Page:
This feature is designed to spark your interest in researching the world of capoeira's vocabulary, history, and philosophy.

Our Capoeira Wiki-Word series invited you to research the word of the week and post your definition(s) and translations. At the end of each week, the entries will be reviewed and then summarized into a translation and a definition of the Capoeira Wiki-Word of the week.

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This is always a great way to get a deeper understanding of a word and its translation...

From Mestre Demetrius and his school Aruandê Capoeoeira's website


Aruandê: the word created by Brasilian slaves to mean heaven, the promised... freedom.

The word Aruandê was born in Brazil during the time of early slavery. Aruandê came from the word Aruanda and Aruanda was created from the word Luanda.

Luanda (formerly called Loanda) is the capital and largest city of Angola. Portuguese explorer Paulo Dias de Novais founded Luanda in 1575 as "São Paulo de Loanda". ... The city served as the center of a large slave trade to Brazil from c.1550 to c.1850.

Still a city today, Luanda was once the largest port for the Portuguese trafficking of slaves to Africa for over 300 years. It was in Luanda that the slaves were gathered, chained, stored in the basements of ships and sent off across the Atlantic to be sold in Brazil. 

Angolans, one of the first of the large African groups in Brazil to come in contact with the Brazilian Amerindians and caboclos, used the expression "caboclos de Aruanda", which literally "Indians from Luanda", the capital of Angola, Africa. However, in Afro-Brazilian religious references, a caboclo is the spirit of a dead Indian and Aruanda is the "spiritland" to where he goes to rest.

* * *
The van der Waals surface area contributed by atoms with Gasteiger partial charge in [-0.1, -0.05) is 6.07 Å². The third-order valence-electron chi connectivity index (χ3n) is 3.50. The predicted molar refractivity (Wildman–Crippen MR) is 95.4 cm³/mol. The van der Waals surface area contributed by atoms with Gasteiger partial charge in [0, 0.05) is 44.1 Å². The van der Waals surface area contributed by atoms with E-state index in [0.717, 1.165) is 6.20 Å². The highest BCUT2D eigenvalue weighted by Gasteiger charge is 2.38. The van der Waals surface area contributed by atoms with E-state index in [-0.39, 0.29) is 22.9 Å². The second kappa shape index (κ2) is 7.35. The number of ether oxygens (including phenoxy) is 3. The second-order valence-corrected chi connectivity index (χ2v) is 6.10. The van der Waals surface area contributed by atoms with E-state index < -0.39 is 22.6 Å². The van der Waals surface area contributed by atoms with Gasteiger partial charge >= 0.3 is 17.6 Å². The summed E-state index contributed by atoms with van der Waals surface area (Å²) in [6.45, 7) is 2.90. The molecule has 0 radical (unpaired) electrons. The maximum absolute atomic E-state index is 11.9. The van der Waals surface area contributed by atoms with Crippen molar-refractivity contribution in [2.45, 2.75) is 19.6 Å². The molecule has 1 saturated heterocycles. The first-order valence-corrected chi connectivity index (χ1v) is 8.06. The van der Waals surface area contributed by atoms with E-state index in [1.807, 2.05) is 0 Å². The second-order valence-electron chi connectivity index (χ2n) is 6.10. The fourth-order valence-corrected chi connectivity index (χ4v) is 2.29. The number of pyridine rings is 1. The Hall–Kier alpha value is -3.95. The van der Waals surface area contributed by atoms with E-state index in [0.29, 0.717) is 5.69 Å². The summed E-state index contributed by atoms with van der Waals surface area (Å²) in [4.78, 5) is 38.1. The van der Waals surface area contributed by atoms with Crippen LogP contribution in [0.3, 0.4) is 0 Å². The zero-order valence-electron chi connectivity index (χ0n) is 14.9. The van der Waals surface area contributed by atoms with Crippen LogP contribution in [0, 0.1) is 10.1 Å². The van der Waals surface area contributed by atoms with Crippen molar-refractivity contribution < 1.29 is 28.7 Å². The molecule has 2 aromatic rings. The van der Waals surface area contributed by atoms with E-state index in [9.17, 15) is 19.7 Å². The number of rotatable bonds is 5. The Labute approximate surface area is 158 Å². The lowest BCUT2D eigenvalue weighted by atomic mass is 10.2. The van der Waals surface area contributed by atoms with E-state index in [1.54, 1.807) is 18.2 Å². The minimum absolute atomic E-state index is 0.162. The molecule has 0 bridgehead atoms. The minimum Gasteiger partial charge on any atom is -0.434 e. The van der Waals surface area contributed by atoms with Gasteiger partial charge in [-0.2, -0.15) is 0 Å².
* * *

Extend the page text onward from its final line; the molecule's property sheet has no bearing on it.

The transformation from the world Luanda to Aruanda occured slowly overtime. To the early generations of slaves, Luanda burned deep in their memory as the last vision they had of home, their last taste of freedom. For this reason, wherever the slave was transported in Brazil, he fondly recalled and spoke of his African city "Luanda." Slavery continued on for centuries, though, and as time passed, children were born into slavery that had never known Africa, nor of a city called Luanda. They had never travelled on ships, nor seen a port.

As this magical idea of a place called Luanda passed from slave to slave, none of which whom knew Africa or the actual city of Luanda, the word got transformed. "Luanda" became "Aruanda". It was where the slave once lived free, where the slave lived equal and in peace.

Overtime, the word Aruanda no longer represented a city, it represented the idea of liberty. For some, liberty meant a land far away, hidden in the forest. For others, liberty meant death, a freeing of the spirit. Where the caboloco went after his death... Aruanda could only mean heaven.

ARUANDÊ, interj. An expression commonly encountered in Capoeira music. Ex: “Iê, aruandê, câmara!”. From the word aruande followed by an "ê" for emphasis.

The idea of Aruanda became such a strong vision, that it was always followed by cries of excitement, words of emphasis. So, the "ê" of Aruandê became a part of the final meaning, creating one total word: Aruandê.